The last topic I'd like to discuss is the general game concept of LIJ2, especially in comparison to the first title. As with the previous mold, where collecting Red Blocks (in LIJ1, for example, these were packages that were discovered and mailed back to Barnett College for Indy to open later) enabled special game play attributes, LIJ2 goes above and beyond. Now you can collect Red, Green, and Blue blocks. And given that four movies are represented here, that is a lot of additional game features! I won't give any of them away, but if you are familiar with the other LEGO video games, you have a pretty good idea of what to expect, or will at least be familiar with most of them.
Also, the idea of traveling between terrains in the 'world plots' is an interesting thing. Say, for example, that Indy goes to the snowy region of Tibet or the jungle region of India in the same movie, such as in Temple of Doom. Well, the 'world plot' for Temple of Doom is this large island with both terrains connected by a bridge! But you do get the sense of coming down the mountain, as it were, and into the jungle based on the graphics. This is one way that the developers crammed all that good stuff into one movie's 'world.' And that is where your players can interact, similar to Barnett College in LIJ1 or the diner in LEGO Star Wars 1. But in LIJ2, these transition points are actually rolled up into this island 'world,' and there is much to discover here! It would be like going to Barnett College and breaking things and digging things up in order to find Red Blocks. The difference in LIJ2, then, is that you have to travel all around the desert, a jungle island, and a German military installation (as in Raiders of the Lost Ark) looking for them. This as opposed to, say, traveling around Barnett College from room to room just looking for more Studs to collect.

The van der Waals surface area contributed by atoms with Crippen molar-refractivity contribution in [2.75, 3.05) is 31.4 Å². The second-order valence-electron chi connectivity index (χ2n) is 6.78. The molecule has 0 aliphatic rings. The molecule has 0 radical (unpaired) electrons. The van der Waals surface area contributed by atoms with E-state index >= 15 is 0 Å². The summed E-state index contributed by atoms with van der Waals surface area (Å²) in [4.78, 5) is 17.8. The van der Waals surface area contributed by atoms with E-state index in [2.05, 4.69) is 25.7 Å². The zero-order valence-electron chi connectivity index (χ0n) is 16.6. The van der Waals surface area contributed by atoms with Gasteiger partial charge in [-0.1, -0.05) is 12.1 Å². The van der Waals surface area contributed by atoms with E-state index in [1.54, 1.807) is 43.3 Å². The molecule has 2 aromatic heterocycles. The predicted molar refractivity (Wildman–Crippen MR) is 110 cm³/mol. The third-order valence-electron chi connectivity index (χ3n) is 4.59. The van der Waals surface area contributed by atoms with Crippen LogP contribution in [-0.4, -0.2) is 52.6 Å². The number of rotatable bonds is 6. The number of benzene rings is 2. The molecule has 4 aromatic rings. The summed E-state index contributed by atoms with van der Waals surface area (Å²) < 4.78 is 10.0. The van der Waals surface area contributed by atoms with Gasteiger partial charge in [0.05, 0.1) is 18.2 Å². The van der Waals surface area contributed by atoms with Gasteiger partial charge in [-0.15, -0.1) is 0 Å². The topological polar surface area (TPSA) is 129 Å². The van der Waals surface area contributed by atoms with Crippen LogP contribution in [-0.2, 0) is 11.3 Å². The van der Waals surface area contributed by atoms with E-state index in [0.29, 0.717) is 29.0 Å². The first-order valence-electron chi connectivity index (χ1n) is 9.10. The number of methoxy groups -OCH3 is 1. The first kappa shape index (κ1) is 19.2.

So I think that LEGO Indiana Jones 2 really brings out a lot of great concepts that we have not seen before, and they are very good ones. (Except for the plethora of vehicle interactions.) This game last longer than the other LEGO titles (except for LSW: Complete Saga) and brings out that discovery bug that we all seem to have. Once you get the hang of things, you will know what to look for when trying to find something, but LIJ2 still gives you plenty to work towards until being able to progress further in the game. Also, there are new character interactions that you were not expecting, similar to playing LEGO Batman all the way through and finally realizing that you needed the Joker just to get that one Treasure Chest! So for $20-$25, I'd say that it is worth its weight, especially given the Creator Mode that I will not discuss here. (Because Creator Mode is the hallmark feature of this game, I will leave it as something for you to discover. Just know that if you saw it in the game levels, you will be able to put it into your own levels!)
To close, I recommend LEGO Indiana Jones 2 for kids 12 and up. The previous LEGO games could work for kids ages 9 and up, though mostly just for the Story Modes. LIJ2 is more complicated, and because it is not based too closely on the movies for the most part, a kid younger than 12 might get bored by the complex requirements for getting to that cherished 100% completion mark. Even in Story Mode for LIJ2, I think that most kids under age 12 will be challenged greater than in the previous mold. But if your kid likes to tinker and can sit for hours without throwing game controllers, maybe he/she can enjoy this game fully. But to get the most bang for your buck, this really is a sixth-graders game. (And a 32 year-old's game!)